We spent Mother’s Day Weekend getting more planted in the garden, and this is always a gamble at this time of year. While “plant after Mother’s Day” is a good rule of thumb for our elevation in Colorado, there’s always a chance of one last cold blast after that weekend, particularly if it’s early in the month of May. But, this year, with Mother’s Day on the 14th, and more than a week after the last deep freeze (24 degrees!), we felt pretty confident. The lowest temperature in the 10-day forecast was a mere 40.
We purchased 4-packs of Jalapeno, Lunchbox, Anaheim, and Bell Peppers, and a few 2x2s of Kung Pao, Shishito, and Mariachi Peppers at Fort Collins Nursery. Last year, taking the same gamble, we got them in the ground and the forecast changed for the worse, put up tarps to get them through the cold spell, then watched them lose many of their 4-8 leaves over the next week, and then watched them stall for the next month to give us one of our lowest pepper yields in years. Bad gamble.
This time would be different.
We had a beautiful weekend in Fort Collins, with the high getting up to 89 and the sun blazing all day. We had planted 9 Hot Jalapenos about 3 weeks ago, which sounds insane, but not so when protected by Wallowaters. The challenge is that we like to plant our Jalapeno’s in a tight formation, often only 4-6 inches apart, making a mini Jalapeno forest. It’s hard to fit more than 9 Wallowaters in our 4-foot by 4-foot planters, and only so many can be fit inside. We chose to give 9 plants a head start a few weeks ago.
When I set the fresh 4-packs of Peppers from the nursery next to them, they were about twice as large. Partially from spending an extra week with roots in a really tight space, but still, it’s kind of funny. What the plants in the ground having going for them is time to really spread their roots, which is the better way to judge their progress. Better roots, better fruits, always.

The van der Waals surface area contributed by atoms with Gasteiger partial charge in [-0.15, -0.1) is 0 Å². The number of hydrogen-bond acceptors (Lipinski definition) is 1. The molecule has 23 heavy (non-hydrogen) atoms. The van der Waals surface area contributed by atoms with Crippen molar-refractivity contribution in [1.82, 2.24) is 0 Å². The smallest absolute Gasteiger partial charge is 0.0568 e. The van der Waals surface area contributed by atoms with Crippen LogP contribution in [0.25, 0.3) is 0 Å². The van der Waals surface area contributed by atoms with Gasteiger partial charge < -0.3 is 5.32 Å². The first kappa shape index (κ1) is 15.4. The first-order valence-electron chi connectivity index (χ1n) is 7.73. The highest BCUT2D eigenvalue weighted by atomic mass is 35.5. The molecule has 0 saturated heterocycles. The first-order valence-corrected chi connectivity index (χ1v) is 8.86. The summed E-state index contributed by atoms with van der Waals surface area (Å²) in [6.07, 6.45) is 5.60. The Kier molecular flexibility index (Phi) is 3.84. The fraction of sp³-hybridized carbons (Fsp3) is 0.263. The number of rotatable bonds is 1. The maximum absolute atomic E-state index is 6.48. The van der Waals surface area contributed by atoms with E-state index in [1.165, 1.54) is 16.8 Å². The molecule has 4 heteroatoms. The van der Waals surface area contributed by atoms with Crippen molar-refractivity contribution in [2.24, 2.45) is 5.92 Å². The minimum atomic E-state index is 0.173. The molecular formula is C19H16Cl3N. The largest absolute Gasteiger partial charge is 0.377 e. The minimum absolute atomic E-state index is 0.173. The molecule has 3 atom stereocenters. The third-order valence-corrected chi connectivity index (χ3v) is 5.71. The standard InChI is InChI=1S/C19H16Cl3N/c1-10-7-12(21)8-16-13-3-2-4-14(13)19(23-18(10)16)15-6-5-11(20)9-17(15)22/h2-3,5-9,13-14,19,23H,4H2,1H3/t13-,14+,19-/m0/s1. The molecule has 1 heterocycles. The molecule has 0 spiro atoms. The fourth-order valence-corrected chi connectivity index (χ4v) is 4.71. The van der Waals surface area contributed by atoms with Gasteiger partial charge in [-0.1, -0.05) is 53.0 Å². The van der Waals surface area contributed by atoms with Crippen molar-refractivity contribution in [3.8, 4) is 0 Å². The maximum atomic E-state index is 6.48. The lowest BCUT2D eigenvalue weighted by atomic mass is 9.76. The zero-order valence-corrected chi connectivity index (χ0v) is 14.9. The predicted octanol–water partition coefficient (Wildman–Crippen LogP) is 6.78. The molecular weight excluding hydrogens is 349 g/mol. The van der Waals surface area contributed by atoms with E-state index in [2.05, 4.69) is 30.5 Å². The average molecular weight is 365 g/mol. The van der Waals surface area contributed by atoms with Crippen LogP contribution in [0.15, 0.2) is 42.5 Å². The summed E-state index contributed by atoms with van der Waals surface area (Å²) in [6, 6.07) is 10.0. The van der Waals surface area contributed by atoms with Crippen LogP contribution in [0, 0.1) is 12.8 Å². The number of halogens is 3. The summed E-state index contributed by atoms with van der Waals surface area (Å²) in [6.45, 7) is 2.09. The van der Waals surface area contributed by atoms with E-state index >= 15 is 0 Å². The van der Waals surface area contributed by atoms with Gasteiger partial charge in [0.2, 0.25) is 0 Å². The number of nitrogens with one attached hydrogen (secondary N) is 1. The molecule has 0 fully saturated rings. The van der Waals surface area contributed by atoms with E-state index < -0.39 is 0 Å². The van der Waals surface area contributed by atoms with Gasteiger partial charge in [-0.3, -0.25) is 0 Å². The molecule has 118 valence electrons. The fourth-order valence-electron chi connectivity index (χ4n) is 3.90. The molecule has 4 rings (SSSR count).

So, we decided to hedge our bets, and leave 3 Wallowaters up with single plants, creating a bit of a heat radiator and shield on the rest of the box.
In the second box, however, we plant larger plants farther apart. We planted all these peppers with no protection, and filled nearly the entire box. Planted into the twilight, on a night with a beautiful sunset. Proud of our efforts, we slept well.
Then, this morning, we wake up to this forecast:
Of course, snow and frost. Perfect.
We will continue to follow this forecast, but it’s likely we will have to cover up. I’ll be able to slip a few Wallowaters over as many as I can, but their footprints will guarantee to leave some uncovered.
Years ago, we planned for this situation, and created a crossbar using PVC tubing (from the irrigation project) to create a structure on which to put plastic or tarps. We then staple the covering material to the box beneath. I can use a thin painter’s plastic, which may do the trick when there’s no wind or rain. A heavier clear plastic (usually 3-5 mils thick) is my next level, and then a tarp on top of that (or instead of that) when there’s a rush or a forecast dropping below 27 degrees.
Gardener’s problems, for sure. But, this is the difference between mature fruits earlier or later in the Summer.
I’ll update later in the week as the forecast continues to adjust.